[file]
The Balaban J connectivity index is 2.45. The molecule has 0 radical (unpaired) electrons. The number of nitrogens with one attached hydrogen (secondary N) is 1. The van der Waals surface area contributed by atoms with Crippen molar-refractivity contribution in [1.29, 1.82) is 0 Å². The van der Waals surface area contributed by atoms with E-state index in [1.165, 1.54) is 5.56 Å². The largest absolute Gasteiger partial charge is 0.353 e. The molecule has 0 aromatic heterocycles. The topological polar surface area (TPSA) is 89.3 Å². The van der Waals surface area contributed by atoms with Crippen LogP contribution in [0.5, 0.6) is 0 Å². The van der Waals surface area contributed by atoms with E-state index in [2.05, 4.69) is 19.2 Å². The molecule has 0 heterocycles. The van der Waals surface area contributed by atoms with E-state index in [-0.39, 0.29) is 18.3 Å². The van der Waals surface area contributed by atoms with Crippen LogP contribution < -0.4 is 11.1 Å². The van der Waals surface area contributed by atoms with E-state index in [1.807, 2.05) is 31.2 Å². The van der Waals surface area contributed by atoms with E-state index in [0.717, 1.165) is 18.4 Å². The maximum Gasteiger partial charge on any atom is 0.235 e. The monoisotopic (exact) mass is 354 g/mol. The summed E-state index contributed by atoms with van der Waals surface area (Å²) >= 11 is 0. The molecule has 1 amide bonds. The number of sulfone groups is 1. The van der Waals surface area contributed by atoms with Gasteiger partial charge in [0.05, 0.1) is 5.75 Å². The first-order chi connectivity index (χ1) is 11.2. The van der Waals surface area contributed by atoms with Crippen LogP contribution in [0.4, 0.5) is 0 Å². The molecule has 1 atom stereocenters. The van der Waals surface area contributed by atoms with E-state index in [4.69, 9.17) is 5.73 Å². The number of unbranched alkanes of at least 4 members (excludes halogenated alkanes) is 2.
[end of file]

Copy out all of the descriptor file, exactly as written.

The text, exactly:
The Balaban J connectivity index is 2.45. The molecule has 0 radical (unpaired) electrons. The number of nitrogens with one attached hydrogen (secondary N) is 1. The van der Waals surface area contributed by atoms with Crippen molar-refractivity contribution in [1.29, 1.82) is 0 Å². The van der Waals surface area contributed by atoms with E-state index in [1.165, 1.54) is 5.56 Å². The largest absolute Gasteiger partial charge is 0.353 e. The molecule has 0 aromatic heterocycles. The topological polar surface area (TPSA) is 89.3 Å². The van der Waals surface area contributed by atoms with Crippen LogP contribution in [0.5, 0.6) is 0 Å². The van der Waals surface area contributed by atoms with E-state index in [2.05, 4.69) is 19.2 Å². The molecule has 0 heterocycles. The van der Waals surface area contributed by atoms with E-state index in [-0.39, 0.29) is 18.3 Å². The van der Waals surface area contributed by atoms with Crippen LogP contribution < -0.4 is 11.1 Å². The van der Waals surface area contributed by atoms with E-state index in [1.807, 2.05) is 31.2 Å². The van der Waals surface area contributed by atoms with E-state index in [0.717, 1.165) is 18.4 Å². The maximum Gasteiger partial charge on any atom is 0.235 e. The monoisotopic (exact) mass is 354 g/mol. The summed E-state index contributed by atoms with van der Waals surface area (Å²) >= 11 is 0. The molecule has 1 amide bonds. The number of sulfone groups is 1. The van der Waals surface area contributed by atoms with Gasteiger partial charge in [0.05, 0.1) is 5.75 Å². The first-order chi connectivity index (χ1) is 11.2. The van der Waals surface area contributed by atoms with Crippen LogP contribution in [0.4, 0.5) is 0 Å². The molecule has 1 atom stereocenters. The van der Waals surface area contributed by atoms with E-state index in [4.69, 9.17) is 5.73 Å². The number of unbranched alkanes of at least 4 members (excludes halogenated alkanes) is 2.